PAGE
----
Local, state and national dignitaries gathered on East Erie Street in Kent on Monday to celebrate the completion of the Portage Area Regional Transportation Authority's Kent Central Gateway.
The $26 million parking, transit hub and retail facility, mostly funded through a $20 million federal TIGER grant, helped to leverage more than $110 million in downtown Kent economic development including the Kent State University Hotel and Conference Center, Acorn Alley II and the Fairmount Properties block with corporate offices, residential apartments, retail and restaurants.
"TIGER stands for transportation investment generating economic recovery and the Kent Central Gateway transit center is a project that has done just that," said Marisol Simon, a regional representative of the Federal Transit Administration. "This project is a prime example of how transit investments, when they're done right, can be the center of a community's economic redevelopment."
Throughout the planning and construction of PARTA's facility and Kent redevelopment, collaboration between government and private entities has been repeatedly credited for Kent's revival, which Rep. Tim Ryan reiterated at the event.
"We have a mindset in the country right now that we can't do big things and I think, more than anything else for me, this is an example of what American people can do if you come together, work together, work through your problems, you have a spirit of cooperation and you keep the goal in mid throughout all of the ups and downs," Ryan said. "This is an amazing project and an amazing monument to that spirit."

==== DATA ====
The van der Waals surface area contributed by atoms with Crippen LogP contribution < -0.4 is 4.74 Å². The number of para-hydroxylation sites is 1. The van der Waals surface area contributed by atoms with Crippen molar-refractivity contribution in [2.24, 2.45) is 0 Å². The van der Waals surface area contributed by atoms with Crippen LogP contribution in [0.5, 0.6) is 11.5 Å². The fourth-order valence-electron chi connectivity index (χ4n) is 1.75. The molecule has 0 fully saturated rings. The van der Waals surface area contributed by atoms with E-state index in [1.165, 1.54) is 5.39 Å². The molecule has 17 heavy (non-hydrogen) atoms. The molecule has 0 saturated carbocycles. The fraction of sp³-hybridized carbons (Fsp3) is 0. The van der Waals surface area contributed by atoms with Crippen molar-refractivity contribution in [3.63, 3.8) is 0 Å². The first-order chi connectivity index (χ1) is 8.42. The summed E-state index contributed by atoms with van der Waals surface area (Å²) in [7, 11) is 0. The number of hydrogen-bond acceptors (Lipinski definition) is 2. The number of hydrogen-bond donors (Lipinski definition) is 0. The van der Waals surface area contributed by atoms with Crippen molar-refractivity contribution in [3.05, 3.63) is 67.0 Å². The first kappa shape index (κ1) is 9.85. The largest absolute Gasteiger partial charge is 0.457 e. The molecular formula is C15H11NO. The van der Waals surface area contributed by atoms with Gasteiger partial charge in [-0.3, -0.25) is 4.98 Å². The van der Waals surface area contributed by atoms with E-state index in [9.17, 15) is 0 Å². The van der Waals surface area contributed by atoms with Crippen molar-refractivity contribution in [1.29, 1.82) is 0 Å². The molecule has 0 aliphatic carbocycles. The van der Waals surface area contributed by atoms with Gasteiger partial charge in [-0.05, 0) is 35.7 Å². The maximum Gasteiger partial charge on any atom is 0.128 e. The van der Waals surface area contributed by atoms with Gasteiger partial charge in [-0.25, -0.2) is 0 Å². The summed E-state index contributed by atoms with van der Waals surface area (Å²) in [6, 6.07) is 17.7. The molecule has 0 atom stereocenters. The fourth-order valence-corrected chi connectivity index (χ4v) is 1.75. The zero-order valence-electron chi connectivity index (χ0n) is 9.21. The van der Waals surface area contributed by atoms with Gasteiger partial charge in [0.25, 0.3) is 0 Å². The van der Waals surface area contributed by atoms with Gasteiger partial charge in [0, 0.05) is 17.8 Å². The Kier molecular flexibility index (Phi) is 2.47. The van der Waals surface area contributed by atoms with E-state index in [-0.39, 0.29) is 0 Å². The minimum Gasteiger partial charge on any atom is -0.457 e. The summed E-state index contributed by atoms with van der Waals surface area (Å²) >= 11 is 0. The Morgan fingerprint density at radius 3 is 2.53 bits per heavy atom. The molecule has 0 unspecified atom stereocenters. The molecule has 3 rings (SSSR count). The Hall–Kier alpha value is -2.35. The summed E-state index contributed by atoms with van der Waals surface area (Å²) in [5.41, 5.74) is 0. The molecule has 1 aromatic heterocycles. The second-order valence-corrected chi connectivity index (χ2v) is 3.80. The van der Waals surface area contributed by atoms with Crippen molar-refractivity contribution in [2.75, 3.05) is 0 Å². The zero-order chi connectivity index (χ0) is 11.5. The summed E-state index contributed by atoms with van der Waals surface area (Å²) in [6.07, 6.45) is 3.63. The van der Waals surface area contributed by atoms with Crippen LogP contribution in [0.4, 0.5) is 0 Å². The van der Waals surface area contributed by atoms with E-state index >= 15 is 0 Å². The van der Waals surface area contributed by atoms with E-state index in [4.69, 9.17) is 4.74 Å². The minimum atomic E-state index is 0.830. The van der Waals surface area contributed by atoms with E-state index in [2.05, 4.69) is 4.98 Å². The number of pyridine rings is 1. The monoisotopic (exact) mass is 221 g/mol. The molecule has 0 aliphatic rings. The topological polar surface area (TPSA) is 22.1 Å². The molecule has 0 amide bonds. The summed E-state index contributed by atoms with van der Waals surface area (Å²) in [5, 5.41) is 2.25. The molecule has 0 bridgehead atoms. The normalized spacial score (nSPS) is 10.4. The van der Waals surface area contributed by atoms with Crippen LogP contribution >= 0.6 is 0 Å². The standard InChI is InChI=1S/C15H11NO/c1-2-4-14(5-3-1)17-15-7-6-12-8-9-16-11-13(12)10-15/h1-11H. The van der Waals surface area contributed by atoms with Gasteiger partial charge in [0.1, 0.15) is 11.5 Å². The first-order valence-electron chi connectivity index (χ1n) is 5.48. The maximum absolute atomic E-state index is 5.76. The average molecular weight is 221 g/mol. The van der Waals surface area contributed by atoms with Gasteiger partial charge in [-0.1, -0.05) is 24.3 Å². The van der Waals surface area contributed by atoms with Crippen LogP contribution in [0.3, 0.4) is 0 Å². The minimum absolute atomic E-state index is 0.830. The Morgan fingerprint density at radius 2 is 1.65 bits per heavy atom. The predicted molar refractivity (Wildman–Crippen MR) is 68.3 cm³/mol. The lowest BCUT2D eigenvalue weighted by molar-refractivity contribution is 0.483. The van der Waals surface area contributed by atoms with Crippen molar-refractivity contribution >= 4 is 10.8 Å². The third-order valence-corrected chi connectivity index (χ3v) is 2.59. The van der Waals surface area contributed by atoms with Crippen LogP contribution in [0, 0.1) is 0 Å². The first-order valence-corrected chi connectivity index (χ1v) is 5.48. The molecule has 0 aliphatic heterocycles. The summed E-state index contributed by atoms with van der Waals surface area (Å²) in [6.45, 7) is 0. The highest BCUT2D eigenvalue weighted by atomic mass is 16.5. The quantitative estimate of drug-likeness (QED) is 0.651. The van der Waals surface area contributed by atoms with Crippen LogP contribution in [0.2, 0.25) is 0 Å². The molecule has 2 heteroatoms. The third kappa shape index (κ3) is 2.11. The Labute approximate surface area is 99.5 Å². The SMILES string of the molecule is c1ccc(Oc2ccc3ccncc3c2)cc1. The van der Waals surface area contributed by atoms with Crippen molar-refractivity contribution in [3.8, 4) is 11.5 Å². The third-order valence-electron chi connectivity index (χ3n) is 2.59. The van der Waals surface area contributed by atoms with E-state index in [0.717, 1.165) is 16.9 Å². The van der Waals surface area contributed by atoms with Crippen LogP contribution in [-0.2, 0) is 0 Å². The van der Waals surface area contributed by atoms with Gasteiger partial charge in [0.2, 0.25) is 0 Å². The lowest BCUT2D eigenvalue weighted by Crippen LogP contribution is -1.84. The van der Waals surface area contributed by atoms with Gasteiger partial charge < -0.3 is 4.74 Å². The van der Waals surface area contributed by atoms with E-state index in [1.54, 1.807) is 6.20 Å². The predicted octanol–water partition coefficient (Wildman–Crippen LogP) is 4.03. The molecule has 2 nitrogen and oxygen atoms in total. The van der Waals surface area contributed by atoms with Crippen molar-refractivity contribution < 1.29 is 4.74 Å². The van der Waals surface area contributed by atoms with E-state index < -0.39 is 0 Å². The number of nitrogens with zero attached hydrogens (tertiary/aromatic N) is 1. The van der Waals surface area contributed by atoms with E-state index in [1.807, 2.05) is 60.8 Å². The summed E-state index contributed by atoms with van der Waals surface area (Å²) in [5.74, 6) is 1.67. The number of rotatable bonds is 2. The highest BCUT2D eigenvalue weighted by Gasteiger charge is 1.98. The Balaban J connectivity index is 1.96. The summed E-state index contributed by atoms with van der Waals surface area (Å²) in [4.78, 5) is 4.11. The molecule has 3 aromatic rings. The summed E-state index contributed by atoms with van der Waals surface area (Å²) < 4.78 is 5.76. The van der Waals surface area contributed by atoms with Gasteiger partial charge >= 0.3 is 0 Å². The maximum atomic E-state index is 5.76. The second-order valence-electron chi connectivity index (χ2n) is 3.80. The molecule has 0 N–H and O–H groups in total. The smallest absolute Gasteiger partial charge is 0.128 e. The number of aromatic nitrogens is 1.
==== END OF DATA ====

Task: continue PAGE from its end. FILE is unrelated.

PARTA General Manager John Drew said a small, dedicated staff at PARTA, along with guidance of its board and partners in the other downtown development projects, managed to pull off an enormous accomplishment in the face of doubt.
"Several people said to me as we were going on with this project that we will never get the money. Well, once we did they said we couldn't build it. Well, once we did they said we couldn't run it," Drew said. "Wrong on all accounts."
Kent City Manager Dave Ruller said what has happened in Kent will help to strengthen the county.
"A strong Kent makes for a strong Portage County and I don't think that message should be lost at any stretch of the way," Ruller said. "We really think that we can not only be an economic engine to ourselves here in the city, but to the county."
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